Support of bitcoin fuels Indy drivers

Racers are getting into crypto game

Conor Daly climbs into his car during qualifications for the Indianapolis 500 auto race at Indianapolis Motor Speedway May 21 in Indianapolis.
(AP/Darron Cummings)
Conor Daly climbs into his car during qualifications for the Indianapolis 500 auto race at Indianapolis Motor Speedway May 21 in Indianapolis. (AP/Darron Cummings)

INDIANAPOLIS -- Should he win one of auto racing's crown jewel races, Conor Daly would gladly take the seven-figure payout awarded to the Indianapolis 500 champion and deposit traditional American cash straight in his bank.

Oh, and throw in some digital dollars, too.

"We have bitcoin bonuses in our contract, so we win," Daly said, smiling, "then there will be some bitcoin floating my way."

The IndyCar driver is among a growing number of athletes getting in the crypto game. At Indy, where culture is traditionally steeped in bricks more than bitcoin, the shift to cryptocurrency sponsorship may still be a curious concept to the almost 300,000 fans who will pack the track Sunday. But inside the paddock -- and locker rooms around the sports world -- new forms of digital money help pay the bills and salaries for teams and athletes.

Team owner Ed Carpenter is a staunch advocate for cryptocurrencies. Ed Carpenter Racing is better known in the paddock during May as the Bitcoin Racing Team because Daly and Rinus VeeKay both drive Chevrolets sponsored by BitNile, which owns and operates a data center at which it mines bitcoin.

Got all that? Rick Mears in "The Yellow Submarine" car this is not.

Drivers in auto racing series around the globe hope sponsorships and paint schemes can stir interest for fans to educate themselves about the often-complicated, almost mythical, digital currency.

The more fans who dip into the crypto market, the thinking goes, the more apt those companies are to invest in racing.

Cryptocurrencies are a digital asset that can be traded over the internet without relying on the global banking system. They've been promoted as a way for that those with limited means to build wealth by investing in the next big thing.

They're also highly speculative and often lack transparency, which substantially increases risk. Bitcoin and Ethereum, the most popular cryptocurrencies on the market, plunged in value this month, leaving skeptics to wonder if crypto companies are in sports for the long haul.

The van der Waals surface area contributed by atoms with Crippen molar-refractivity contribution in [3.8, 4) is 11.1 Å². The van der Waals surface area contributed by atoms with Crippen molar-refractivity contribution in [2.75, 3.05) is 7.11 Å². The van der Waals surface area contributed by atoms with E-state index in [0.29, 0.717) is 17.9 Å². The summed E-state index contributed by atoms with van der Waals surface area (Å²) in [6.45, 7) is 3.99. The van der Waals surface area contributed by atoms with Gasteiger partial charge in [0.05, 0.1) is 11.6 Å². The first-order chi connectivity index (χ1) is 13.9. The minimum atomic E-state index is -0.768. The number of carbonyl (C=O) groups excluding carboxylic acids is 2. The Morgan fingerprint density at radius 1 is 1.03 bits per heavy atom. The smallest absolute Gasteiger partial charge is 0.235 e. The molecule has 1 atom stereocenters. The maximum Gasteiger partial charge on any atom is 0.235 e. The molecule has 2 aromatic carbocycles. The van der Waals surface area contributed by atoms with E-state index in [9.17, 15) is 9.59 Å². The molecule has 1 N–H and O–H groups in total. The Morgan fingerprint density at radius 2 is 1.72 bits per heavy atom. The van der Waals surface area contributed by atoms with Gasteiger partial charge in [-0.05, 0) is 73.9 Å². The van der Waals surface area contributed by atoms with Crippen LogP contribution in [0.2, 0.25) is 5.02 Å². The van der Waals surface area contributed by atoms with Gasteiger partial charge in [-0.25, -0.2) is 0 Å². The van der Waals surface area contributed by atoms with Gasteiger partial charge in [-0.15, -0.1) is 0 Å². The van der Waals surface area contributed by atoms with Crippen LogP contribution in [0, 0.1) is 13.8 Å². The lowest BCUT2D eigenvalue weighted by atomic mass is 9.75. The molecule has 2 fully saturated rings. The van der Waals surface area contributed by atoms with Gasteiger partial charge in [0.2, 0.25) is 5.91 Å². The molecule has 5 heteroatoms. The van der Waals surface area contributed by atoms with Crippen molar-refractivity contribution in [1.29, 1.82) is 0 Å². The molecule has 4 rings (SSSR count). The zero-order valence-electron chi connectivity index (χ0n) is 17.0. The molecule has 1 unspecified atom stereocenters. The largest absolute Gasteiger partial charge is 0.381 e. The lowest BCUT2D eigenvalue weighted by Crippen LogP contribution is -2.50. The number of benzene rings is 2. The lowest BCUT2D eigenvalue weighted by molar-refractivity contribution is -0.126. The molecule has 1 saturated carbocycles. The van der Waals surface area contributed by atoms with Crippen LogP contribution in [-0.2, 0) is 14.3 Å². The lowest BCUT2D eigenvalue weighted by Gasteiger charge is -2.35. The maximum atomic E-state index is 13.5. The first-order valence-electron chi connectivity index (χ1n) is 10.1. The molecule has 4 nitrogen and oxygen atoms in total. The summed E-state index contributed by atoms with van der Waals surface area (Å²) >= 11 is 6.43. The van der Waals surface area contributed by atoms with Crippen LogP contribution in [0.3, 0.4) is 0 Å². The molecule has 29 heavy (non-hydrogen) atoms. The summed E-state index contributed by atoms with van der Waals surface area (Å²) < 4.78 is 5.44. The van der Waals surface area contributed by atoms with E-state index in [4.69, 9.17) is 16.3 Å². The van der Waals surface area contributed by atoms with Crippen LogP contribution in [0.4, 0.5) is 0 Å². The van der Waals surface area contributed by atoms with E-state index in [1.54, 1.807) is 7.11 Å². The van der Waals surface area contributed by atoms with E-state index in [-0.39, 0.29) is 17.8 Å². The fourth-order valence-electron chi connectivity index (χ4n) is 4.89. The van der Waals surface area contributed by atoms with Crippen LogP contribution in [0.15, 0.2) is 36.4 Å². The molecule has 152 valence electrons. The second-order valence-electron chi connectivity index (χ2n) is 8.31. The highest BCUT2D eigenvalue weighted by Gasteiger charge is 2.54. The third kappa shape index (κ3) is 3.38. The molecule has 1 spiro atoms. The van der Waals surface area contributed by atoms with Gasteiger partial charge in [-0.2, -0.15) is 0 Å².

"It just doesn't look like a long-term, viable way to do things," said Stuart Madnick, professor of information technology at the MIT Sloan School of Management. "The long term, in many people's eyes, is next week."

NASCAR driver Landon Cassill, a crypto enthusiast, has an Xfinity Series sponsorship with Voyager Digital, a crypto-asset trading platform.

"Obviously, the crypto markets are volatile," Cassill said. "But I've been in the space a long time now. I prepared myself for these. I think anybody that's a veteran of the space is familiar with the volatility in the market. I hold crypto that is certainly down. I also trade the market. I trade it on Voyager. I made some good trades in the last couple of weeks that I'm happy with."

Sports leagues and teams were among the first legitimate business to grab crypto cash.

The downtown Los Angeles home of the NBA's Lakers and Clippers, the NHL's Kings and the WNBA's Sparks changed its name last year to Arena as part of a $700 million, 20-year deal. has been on a spending spree over the past year, striking sponsorship deals with Formula One, the UFC and the NHL's Montreal Canadiens -- while also purchasing the Philadelphia 76ers' uniform sponsorship patch.

Mainstream acceptance has also accelerated: Fidelity Investments, one of the nation's largest providers of retirement accounts, announced earlier this month it will start allowing investors to put bitcoin in their 401(k) accounts.

Carpenter spoke at the Bitcoin 2021 conference and has became an advocate in the paddock for the industry. He has faith that virtual currency companies can work as a steady sponsor, bringing crucial funding to race teams.

"It's something I still believe in for the long haul," he said. "I don't look at its volatility on the day to day probably as much as others. I think the people that we're working with and associated with feel the same way."

Landing sponsorship in racing is as much about networking as it is winning checkered flags. Mingling with corporate bigwigs is a bit easier with traditional sponsors such as beer and candy companies and car dealerships. Trying to appear hip on the latest trends with blockchain technology and NFT jargon can be tricky.

"It can be a tough space to network in and speak about intelligently," Cassill said. "The lingo and the ins and outs, the inside baseball of this space, is just so new that if you haven't been in it for four or five years already, it's hard to really know what's going on without really going off the headlines. The space moves so fast."

Daly locked in his deal over a crazy night in Las Vegas.

"People always say, Conor, you spend too much time in Vegas. I was like, guess what, got me a job this time, you losers," Daly said.

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